Gotta Garden

Tuesday, March 27, 2007

Garden Education: Ask A Master Gardener Symposium

Last Thursday was the seventeenth annual SCMMGA (South Carolina Midlands Master Gardener Association...I think) Spring Gardening Symposium. This is the second one that I have attended...and they both were just terrific.

The folks that put these on work incredibly hard. From the excellent food (included in the price) to more door prizes than you can imagine, I'm just in awe of their efforts. This year, there was also a silent auction with wonderful items all around the edges of the room.

The plant sale this year was also awesome. I'll tell you more about that as I go on. There was also a vendor area where you could purchase garden items and even a bookseller with books not just by the speakers but of related topics and regional guides. For a relatively small selection, it was excellent. Naturally, I found a book to purchase!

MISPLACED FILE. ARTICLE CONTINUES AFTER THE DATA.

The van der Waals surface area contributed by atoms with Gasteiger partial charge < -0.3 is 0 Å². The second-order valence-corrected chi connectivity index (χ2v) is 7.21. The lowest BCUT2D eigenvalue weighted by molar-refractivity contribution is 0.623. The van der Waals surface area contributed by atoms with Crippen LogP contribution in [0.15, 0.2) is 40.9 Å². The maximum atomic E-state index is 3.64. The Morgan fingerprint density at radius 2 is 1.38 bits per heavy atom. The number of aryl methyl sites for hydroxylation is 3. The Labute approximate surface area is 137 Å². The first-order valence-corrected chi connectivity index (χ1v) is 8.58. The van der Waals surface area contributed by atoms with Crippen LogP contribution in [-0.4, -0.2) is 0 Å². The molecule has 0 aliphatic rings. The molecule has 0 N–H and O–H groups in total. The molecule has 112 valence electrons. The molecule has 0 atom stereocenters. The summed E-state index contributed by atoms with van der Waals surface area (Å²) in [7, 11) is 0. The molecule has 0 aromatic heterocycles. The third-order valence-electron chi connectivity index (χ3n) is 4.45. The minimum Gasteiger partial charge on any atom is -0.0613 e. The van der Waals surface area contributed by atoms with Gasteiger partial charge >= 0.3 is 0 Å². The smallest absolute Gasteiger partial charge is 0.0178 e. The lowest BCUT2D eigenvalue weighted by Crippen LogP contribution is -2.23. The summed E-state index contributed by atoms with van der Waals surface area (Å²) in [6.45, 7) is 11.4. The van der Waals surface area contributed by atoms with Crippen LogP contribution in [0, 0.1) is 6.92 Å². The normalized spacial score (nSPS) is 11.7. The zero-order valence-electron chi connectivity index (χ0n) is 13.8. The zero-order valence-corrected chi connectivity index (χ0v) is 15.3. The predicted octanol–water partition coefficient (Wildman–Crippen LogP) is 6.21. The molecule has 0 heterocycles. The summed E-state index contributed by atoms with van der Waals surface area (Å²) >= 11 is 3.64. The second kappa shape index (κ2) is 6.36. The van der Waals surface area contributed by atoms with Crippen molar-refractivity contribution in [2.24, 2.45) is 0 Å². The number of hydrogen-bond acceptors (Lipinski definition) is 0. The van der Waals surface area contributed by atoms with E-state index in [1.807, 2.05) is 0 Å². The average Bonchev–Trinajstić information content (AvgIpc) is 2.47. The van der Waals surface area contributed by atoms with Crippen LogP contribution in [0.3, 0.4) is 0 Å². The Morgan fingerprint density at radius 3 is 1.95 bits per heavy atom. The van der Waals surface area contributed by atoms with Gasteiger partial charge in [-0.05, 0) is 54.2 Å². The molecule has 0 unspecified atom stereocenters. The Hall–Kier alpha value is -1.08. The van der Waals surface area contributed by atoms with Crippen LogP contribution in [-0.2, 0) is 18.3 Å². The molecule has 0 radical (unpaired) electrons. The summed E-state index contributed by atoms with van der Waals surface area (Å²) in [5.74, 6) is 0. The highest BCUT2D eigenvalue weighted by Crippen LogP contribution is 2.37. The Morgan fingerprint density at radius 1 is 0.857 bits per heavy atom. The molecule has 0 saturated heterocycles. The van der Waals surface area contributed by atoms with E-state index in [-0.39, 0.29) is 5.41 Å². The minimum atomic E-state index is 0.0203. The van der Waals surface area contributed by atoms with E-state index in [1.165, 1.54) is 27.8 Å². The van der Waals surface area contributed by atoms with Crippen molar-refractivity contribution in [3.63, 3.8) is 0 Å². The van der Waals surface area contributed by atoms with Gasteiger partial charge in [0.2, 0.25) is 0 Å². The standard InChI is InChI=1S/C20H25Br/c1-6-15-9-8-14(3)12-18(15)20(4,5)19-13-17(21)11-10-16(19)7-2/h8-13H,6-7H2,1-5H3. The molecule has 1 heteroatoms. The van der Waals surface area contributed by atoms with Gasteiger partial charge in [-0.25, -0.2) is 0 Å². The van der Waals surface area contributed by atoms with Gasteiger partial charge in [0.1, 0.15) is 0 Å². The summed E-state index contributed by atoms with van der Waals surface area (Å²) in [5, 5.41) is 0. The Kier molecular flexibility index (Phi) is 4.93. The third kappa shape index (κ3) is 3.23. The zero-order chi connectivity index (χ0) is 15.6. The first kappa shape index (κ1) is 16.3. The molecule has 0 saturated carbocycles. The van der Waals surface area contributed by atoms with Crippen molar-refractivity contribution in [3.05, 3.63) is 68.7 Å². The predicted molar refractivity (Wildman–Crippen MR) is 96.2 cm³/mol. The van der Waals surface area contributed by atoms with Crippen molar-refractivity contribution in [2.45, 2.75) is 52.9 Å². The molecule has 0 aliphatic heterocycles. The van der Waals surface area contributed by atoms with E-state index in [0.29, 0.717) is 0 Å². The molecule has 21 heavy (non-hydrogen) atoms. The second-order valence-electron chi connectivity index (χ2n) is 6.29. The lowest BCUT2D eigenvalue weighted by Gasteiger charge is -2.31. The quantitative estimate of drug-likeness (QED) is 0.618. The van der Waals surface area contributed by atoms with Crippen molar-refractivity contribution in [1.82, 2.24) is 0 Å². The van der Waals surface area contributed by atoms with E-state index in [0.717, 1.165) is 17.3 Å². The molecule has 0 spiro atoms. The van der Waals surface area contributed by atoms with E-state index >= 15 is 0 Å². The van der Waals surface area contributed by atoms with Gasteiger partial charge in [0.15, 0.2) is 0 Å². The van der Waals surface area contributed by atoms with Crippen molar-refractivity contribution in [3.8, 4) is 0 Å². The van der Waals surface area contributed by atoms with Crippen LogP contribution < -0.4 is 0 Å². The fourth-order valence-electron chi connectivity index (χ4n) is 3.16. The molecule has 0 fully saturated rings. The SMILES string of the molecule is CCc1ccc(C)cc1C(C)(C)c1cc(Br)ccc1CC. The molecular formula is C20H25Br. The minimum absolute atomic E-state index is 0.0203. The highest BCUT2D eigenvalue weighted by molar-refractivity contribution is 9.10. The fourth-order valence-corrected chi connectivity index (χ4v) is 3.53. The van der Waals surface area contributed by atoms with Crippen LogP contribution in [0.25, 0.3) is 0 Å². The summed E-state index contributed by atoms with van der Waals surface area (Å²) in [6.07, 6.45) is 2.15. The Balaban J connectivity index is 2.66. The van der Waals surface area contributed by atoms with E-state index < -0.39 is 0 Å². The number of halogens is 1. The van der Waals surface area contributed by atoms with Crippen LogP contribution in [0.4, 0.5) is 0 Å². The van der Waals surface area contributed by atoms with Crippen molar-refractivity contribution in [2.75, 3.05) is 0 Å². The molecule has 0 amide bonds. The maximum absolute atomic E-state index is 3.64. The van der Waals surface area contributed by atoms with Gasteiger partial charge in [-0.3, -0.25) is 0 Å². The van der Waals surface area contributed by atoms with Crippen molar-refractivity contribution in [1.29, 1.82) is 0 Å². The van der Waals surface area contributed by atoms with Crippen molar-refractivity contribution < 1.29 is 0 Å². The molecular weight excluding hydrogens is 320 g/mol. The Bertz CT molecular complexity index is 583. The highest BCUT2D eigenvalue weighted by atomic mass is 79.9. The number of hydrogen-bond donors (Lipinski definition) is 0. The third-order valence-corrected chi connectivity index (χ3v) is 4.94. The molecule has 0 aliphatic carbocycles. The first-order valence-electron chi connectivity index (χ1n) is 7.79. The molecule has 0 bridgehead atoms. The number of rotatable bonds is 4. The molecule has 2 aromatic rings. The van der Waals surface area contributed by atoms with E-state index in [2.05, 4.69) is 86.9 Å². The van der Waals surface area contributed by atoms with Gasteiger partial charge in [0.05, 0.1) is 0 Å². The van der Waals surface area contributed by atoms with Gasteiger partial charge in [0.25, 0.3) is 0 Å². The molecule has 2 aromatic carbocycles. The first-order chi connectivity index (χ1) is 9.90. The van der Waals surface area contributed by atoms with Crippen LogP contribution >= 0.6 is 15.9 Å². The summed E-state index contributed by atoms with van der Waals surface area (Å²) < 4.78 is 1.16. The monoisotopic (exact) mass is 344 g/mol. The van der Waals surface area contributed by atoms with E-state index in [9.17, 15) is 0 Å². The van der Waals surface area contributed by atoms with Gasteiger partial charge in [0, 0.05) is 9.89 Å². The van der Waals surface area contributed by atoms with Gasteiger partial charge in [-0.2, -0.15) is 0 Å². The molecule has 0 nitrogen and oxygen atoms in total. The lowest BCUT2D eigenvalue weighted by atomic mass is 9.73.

Upon arrival, we checked in, got our name tags and were given a cd from the Clemson Extension Office that I think has some episodes of a local gardening show called "Down Home with Tony & Amanda" (I haven't watched mine yet), The day began with everyone finding a seat at a table with very comfortable chairs. We arrived a little early, but not much, so our seating was in the rear of the room. At each place was a packet of materials. The packet had catalogues, a Carolina Gardener magazine, samples (including Osmocote), seeds, an exercise booklet with exercises for gardeners, coupons (including a 25% off one item one for Woodley's....more about that later, too), just tons of good information. Mine also had a card that entitled me to a free bag of potting mix. My sister got one for a thornless blackberry. While munching on delicious muffins (I had blueberry and one that was a combo with half chocolate and half banana nut) and orange juice, we listened to the opening remarks.